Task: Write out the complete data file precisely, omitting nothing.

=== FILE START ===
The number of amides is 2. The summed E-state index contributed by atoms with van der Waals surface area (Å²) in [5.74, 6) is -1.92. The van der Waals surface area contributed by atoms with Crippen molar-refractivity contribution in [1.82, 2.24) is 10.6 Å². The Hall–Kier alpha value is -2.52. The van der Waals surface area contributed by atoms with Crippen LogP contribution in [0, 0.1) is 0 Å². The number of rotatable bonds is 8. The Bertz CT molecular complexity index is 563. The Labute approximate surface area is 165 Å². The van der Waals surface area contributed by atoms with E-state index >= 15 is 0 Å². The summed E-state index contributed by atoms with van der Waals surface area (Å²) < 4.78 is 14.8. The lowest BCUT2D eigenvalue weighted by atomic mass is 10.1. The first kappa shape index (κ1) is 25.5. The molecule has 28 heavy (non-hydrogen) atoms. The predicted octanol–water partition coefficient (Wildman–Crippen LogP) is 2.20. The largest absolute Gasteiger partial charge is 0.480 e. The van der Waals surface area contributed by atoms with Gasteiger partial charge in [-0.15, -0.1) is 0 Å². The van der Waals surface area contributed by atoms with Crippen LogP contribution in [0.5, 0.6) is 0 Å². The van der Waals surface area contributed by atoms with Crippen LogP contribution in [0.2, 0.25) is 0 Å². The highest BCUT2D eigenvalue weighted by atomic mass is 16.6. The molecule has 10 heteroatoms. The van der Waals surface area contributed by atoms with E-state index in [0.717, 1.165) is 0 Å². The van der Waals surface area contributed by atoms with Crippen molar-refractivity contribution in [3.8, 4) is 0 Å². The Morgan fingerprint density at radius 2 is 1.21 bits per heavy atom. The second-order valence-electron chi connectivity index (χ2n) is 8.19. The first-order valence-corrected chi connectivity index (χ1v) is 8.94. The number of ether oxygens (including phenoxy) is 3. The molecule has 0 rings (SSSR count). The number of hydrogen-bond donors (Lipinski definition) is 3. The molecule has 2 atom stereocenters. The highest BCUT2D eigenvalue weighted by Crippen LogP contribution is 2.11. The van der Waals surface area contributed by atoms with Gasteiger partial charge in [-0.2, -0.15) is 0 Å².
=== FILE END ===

The number of amides is 2. The summed E-state index contributed by atoms with van der Waals surface area (Å²) in [5.74, 6) is -1.92. The van der Waals surface area contributed by atoms with Crippen molar-refractivity contribution in [1.82, 2.24) is 10.6 Å². The Hall–Kier alpha value is -2.52. The van der Waals surface area contributed by atoms with Crippen LogP contribution in [0, 0.1) is 0 Å². The number of rotatable bonds is 8. The Bertz CT molecular complexity index is 563. The Labute approximate surface area is 165 Å². The van der Waals surface area contributed by atoms with E-state index >= 15 is 0 Å². The summed E-state index contributed by atoms with van der Waals surface area (Å²) < 4.78 is 14.8. The lowest BCUT2D eigenvalue weighted by atomic mass is 10.1. The first kappa shape index (κ1) is 25.5. The molecule has 28 heavy (non-hydrogen) atoms. The predicted octanol–water partition coefficient (Wildman–Crippen LogP) is 2.20. The largest absolute Gasteiger partial charge is 0.480 e. The van der Waals surface area contributed by atoms with Gasteiger partial charge in [-0.15, -0.1) is 0 Å². The van der Waals surface area contributed by atoms with Crippen LogP contribution in [0.5, 0.6) is 0 Å². The van der Waals surface area contributed by atoms with Crippen LogP contribution in [0.2, 0.25) is 0 Å². The highest BCUT2D eigenvalue weighted by atomic mass is 16.6. The molecule has 10 heteroatoms. The van der Waals surface area contributed by atoms with E-state index in [0.717, 1.165) is 0 Å². The van der Waals surface area contributed by atoms with Crippen molar-refractivity contribution in [3.8, 4) is 0 Å². The Morgan fingerprint density at radius 2 is 1.21 bits per heavy atom. The second-order valence-electron chi connectivity index (χ2n) is 8.19. The first-order valence-corrected chi connectivity index (χ1v) is 8.94. The number of ether oxygens (including phenoxy) is 3. The molecule has 0 rings (SSSR count). The number of hydrogen-bond donors (Lipinski definition) is 3. The molecule has 2 atom stereocenters. The highest BCUT2D eigenvalue weighted by Crippen LogP contribution is 2.11. The van der Waals surface area contributed by atoms with Gasteiger partial charge in [-0.2, -0.15) is 0 Å².